Torpedoes and Submarine batteries.--We are happy to be informed that, among the other defences of the Elizabeth and Nansemond rivers, are these admirable contrivances for giving an unexpected hoist to an invading fleet. In one place, we are informed, the work is of a character that would damage seriously the largest squadron that ever floated on the waters. It is also said that the same contrivances either have been or are about to be arranged at various places along the coast. The batteries around Norfolk are in tip-top condition, and any demonstration upon that point will be met in a manner that will make the eyes of the next generation of Virginians sparkle with delight when they open that illumined page of her history.--Richmond Dispatch, May 17.
Rebellion Record: a Diary of American Events: Documents and Narratives, Volume 4. (ed. Frank Moore), Doc. 82.-fight in Hampton roads, Va., March 8th and 9th, 1862. (search)
sterday morning, at nine A. M., I discovered two steamers at anchor off Smithfield Point, on the left-hand or western side of the river, distant about twelve miles. At twelve meridian I discovered three vessels under steam, standing down the Elizabeth river toward Sewall's Point. I beat to quarters, double-breeched the guns on the main deck, and cleared ship for action. At one P. M. the enemy hove in sight, gradually nearing us. The iron-clad steamer Merrimac, accompanied by two steam gunbog between the two iron-clad vessels, the high cliffs at Newport News and vicinity were crowded with spectators, earnestly watching the progress of the fight. Baltimore American account. The Merrimac made her appearance, coming out from Elizabeth River about noon on Saturday. She stood directly across the roads toward Newport News. As soon as she was made out and her direction ascertained, the crews were beat to quarters on both the Cumberland and Congress, and preparations made for what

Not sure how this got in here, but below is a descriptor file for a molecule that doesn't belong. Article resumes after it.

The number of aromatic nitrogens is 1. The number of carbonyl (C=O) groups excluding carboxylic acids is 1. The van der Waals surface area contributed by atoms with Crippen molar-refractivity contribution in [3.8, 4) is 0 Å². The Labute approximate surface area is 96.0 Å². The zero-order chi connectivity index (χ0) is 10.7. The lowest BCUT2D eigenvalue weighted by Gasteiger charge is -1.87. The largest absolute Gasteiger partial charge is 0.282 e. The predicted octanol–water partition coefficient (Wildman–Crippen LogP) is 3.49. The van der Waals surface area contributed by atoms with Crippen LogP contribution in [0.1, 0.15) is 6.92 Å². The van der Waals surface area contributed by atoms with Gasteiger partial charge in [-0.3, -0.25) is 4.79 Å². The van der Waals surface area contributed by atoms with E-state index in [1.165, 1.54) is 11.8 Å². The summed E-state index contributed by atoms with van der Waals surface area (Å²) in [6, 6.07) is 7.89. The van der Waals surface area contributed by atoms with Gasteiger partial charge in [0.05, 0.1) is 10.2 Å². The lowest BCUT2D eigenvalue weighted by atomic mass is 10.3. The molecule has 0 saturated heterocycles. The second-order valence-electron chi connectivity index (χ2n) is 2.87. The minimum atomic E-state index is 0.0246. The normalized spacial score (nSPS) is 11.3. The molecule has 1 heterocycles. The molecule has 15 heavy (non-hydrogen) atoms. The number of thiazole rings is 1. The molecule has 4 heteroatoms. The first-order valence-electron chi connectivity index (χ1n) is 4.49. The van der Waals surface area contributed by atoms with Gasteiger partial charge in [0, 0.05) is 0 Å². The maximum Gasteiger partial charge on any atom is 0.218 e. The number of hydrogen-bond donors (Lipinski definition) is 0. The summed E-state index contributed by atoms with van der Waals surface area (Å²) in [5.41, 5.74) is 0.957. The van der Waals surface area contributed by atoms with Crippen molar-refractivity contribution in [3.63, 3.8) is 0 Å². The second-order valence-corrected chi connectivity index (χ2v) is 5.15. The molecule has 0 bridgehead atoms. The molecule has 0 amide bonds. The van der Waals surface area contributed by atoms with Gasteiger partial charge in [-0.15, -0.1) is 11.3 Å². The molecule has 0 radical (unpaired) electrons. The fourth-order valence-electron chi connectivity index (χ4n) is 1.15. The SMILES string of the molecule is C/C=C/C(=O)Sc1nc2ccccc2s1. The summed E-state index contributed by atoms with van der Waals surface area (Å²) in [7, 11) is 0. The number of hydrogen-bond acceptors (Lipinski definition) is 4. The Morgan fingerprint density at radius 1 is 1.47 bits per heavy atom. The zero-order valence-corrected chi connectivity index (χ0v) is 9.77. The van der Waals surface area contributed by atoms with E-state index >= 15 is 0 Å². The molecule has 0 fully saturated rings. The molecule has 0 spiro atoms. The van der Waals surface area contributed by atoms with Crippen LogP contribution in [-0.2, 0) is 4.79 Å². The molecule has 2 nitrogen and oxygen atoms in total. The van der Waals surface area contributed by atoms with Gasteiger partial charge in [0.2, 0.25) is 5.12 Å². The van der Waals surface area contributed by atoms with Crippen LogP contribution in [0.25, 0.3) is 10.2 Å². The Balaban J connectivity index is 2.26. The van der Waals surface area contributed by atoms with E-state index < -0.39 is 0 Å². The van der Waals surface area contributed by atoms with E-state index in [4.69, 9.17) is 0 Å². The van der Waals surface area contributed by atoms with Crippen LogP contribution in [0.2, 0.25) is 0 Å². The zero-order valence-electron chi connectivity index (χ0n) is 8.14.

tered. The forests of masts between the Fortress and Sewell's Point disappeared, and the broad, open expanse of water bore on its surface only the rebel fleet, and two French and one English men-of-war, which, with steam up, still maintained their position. Half-past 8 o'clock.--For the last hour the manoeuvres of the rebel fleet have apparently been directed toward decoying our fleet up toward Sewall's Point. When the Merrimac first appeared, she stood directly across the mouth of Elizabeth River, followed by her consorts, as if they were bound to Newport News. The Merrimac approached the English sloop-of-war, and after apparently communicating with her, fell slowly around, and moved back toward her consorts in the rear. The English and French vessels then moved up, as if they had been informed that the Lower Roads were to be the scene of conflict and they had been warned to get out of the range. For an hour the rebel fleet kept changing position, without making any decided a
s up, and takes the lead of the San Jacinto and Seminole. There was no return from either of the rebel forts, and the Dacotah and Monitor are steaming up the Elizabeth River, the Naugatuck laying off towards the mouth of James River. 12.30 o'clock.--The Dacotah and Monitor are moving up abreast, and are approaching Craney Islanry, and the fleet have also thrown a number of shell in the same direction. 2.15 o'clock.--The Monitor and the Dacotah are moving along again slowly up the Elizabeth River, and a dense black smoke has commenced to rise from Sewell's Point, indicating that some of the incendiary shells thrown have fired their barracks. The Dacotck to their anchorage ground. The Dacotah wheels around, and again proceeds up towards the Merrimac, and the Monitor also stands off towards the mouth of the Elizabeth River. The Dacotah is now within easy range of Sewell's Point, the batteries of which do not open on her. She and the Monitor have both stopped, and the Merrimac i
of the engineer bureau. Brigadier-General Danville Leadbetter Major-General J. F. Gilmer Brigadier-General Walter H. Stevens The moment that the Norfolk Navy-Yard was evacuated, the erection and armament of batteries along the Elizabeth River was begun to prevent its recapture; and thus Virginia came into possession of a thoroughly equipped navy-yard, at which the Merrimac, some time later, was converted into the ironclad Virginia, and the guns needed for the speedy armament of batteries for the defense not only of the Elizabeth, James, and York rivers, but also against attacks on Norfolk and Richmond by other lines of approach, were obtained. Subsequently, the Virginia Corps of Engineers was merged into that of the Confederate States; and the cost of completing the defenses begun by the State of Virginia was borne by the Confederate Government. Very few of the officers in the Confederate corps had any previous practice as military engineers, although some of the